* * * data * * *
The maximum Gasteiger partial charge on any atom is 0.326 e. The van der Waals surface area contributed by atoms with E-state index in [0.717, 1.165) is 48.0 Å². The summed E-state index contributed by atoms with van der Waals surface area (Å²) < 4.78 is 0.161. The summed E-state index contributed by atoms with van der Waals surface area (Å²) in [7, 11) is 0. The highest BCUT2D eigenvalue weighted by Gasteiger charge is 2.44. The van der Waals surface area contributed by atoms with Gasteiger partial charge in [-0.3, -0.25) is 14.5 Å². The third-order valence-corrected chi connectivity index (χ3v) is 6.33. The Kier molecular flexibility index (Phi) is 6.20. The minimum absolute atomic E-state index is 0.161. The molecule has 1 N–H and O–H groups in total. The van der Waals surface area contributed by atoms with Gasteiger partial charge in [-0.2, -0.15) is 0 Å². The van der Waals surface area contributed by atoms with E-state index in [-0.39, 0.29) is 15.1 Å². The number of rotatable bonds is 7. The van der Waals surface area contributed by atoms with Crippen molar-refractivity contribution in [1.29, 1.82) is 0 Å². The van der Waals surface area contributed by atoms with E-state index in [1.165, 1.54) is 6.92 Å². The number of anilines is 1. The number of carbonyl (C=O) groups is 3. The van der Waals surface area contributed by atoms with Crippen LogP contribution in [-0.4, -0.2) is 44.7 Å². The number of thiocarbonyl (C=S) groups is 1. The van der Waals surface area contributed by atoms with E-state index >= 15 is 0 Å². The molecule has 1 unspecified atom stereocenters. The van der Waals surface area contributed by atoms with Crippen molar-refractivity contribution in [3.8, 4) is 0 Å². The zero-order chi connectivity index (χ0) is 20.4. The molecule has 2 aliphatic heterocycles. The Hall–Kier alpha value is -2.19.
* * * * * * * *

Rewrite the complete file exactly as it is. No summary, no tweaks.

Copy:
The maximum Gasteiger partial charge on any atom is 0.326 e. The van der Waals surface area contributed by atoms with E-state index in [0.717, 1.165) is 48.0 Å². The summed E-state index contributed by atoms with van der Waals surface area (Å²) < 4.78 is 0.161. The summed E-state index contributed by atoms with van der Waals surface area (Å²) in [7, 11) is 0. The highest BCUT2D eigenvalue weighted by Gasteiger charge is 2.44. The van der Waals surface area contributed by atoms with Gasteiger partial charge in [-0.3, -0.25) is 14.5 Å². The third-order valence-corrected chi connectivity index (χ3v) is 6.33. The Kier molecular flexibility index (Phi) is 6.20. The minimum absolute atomic E-state index is 0.161. The molecule has 1 N–H and O–H groups in total. The van der Waals surface area contributed by atoms with Gasteiger partial charge in [-0.2, -0.15) is 0 Å². The van der Waals surface area contributed by atoms with E-state index in [-0.39, 0.29) is 15.1 Å². The number of rotatable bonds is 7. The van der Waals surface area contributed by atoms with Crippen molar-refractivity contribution in [1.29, 1.82) is 0 Å². The van der Waals surface area contributed by atoms with E-state index in [1.165, 1.54) is 6.92 Å². The number of anilines is 1. The number of carbonyl (C=O) groups is 3. The van der Waals surface area contributed by atoms with Crippen LogP contribution in [-0.4, -0.2) is 44.7 Å². The number of thiocarbonyl (C=S) groups is 1. The van der Waals surface area contributed by atoms with E-state index >= 15 is 0 Å². The molecule has 1 unspecified atom stereocenters. The van der Waals surface area contributed by atoms with Crippen molar-refractivity contribution in [3.8, 4) is 0 Å². The zero-order chi connectivity index (χ0) is 20.4. The molecule has 2 aliphatic heterocycles. The Hall–Kier alpha value is -2.19.